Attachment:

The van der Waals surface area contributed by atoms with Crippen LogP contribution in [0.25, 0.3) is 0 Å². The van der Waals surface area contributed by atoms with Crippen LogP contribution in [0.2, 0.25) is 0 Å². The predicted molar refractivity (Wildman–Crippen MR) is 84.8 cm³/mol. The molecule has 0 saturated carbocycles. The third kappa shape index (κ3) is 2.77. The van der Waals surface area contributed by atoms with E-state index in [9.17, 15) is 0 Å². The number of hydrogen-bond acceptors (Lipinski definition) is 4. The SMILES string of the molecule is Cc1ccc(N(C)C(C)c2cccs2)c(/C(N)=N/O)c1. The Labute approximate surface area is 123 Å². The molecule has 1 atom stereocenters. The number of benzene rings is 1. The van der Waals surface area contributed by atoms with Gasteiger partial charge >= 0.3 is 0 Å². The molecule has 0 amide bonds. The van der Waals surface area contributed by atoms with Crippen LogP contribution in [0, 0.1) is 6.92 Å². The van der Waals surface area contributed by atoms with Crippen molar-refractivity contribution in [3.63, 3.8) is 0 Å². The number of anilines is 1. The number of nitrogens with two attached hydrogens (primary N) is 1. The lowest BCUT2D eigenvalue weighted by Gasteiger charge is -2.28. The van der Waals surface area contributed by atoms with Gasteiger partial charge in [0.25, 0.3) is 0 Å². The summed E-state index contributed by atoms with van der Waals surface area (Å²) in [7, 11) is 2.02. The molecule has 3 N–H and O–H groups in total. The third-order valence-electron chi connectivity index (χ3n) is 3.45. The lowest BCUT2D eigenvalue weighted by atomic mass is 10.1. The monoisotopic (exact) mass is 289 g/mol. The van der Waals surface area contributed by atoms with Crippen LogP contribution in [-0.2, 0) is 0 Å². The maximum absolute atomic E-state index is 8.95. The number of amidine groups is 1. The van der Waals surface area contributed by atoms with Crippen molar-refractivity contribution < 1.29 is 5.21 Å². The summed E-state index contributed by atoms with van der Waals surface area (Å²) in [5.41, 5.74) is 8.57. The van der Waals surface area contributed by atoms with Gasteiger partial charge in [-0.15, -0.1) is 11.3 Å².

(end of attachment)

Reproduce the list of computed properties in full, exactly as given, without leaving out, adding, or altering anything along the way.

The van der Waals surface area contributed by atoms with Crippen LogP contribution in [0.25, 0.3) is 0 Å². The van der Waals surface area contributed by atoms with Crippen LogP contribution in [0.2, 0.25) is 0 Å². The predicted molar refractivity (Wildman–Crippen MR) is 84.8 cm³/mol. The molecule has 0 saturated carbocycles. The third kappa shape index (κ3) is 2.77. The van der Waals surface area contributed by atoms with E-state index in [9.17, 15) is 0 Å². The number of hydrogen-bond acceptors (Lipinski definition) is 4. The SMILES string of the molecule is Cc1ccc(N(C)C(C)c2cccs2)c(/C(N)=N/O)c1. The Labute approximate surface area is 123 Å². The molecule has 1 atom stereocenters. The number of benzene rings is 1. The van der Waals surface area contributed by atoms with Gasteiger partial charge >= 0.3 is 0 Å². The molecule has 0 amide bonds. The van der Waals surface area contributed by atoms with Crippen LogP contribution in [0, 0.1) is 6.92 Å². The van der Waals surface area contributed by atoms with Crippen molar-refractivity contribution in [3.63, 3.8) is 0 Å². The number of anilines is 1. The number of nitrogens with two attached hydrogens (primary N) is 1. The lowest BCUT2D eigenvalue weighted by Gasteiger charge is -2.28. The van der Waals surface area contributed by atoms with Gasteiger partial charge in [0.25, 0.3) is 0 Å². The summed E-state index contributed by atoms with van der Waals surface area (Å²) in [7, 11) is 2.02. The molecule has 3 N–H and O–H groups in total. The third-order valence-electron chi connectivity index (χ3n) is 3.45. The lowest BCUT2D eigenvalue weighted by atomic mass is 10.1. The monoisotopic (exact) mass is 289 g/mol. The van der Waals surface area contributed by atoms with Crippen LogP contribution in [-0.2, 0) is 0 Å². The maximum absolute atomic E-state index is 8.95. The number of amidine groups is 1. The van der Waals surface area contributed by atoms with Crippen molar-refractivity contribution < 1.29 is 5.21 Å². The summed E-state index contributed by atoms with van der Waals surface area (Å²) in [5.41, 5.74) is 8.57. The van der Waals surface area contributed by atoms with Gasteiger partial charge in [-0.15, -0.1) is 11.3 Å².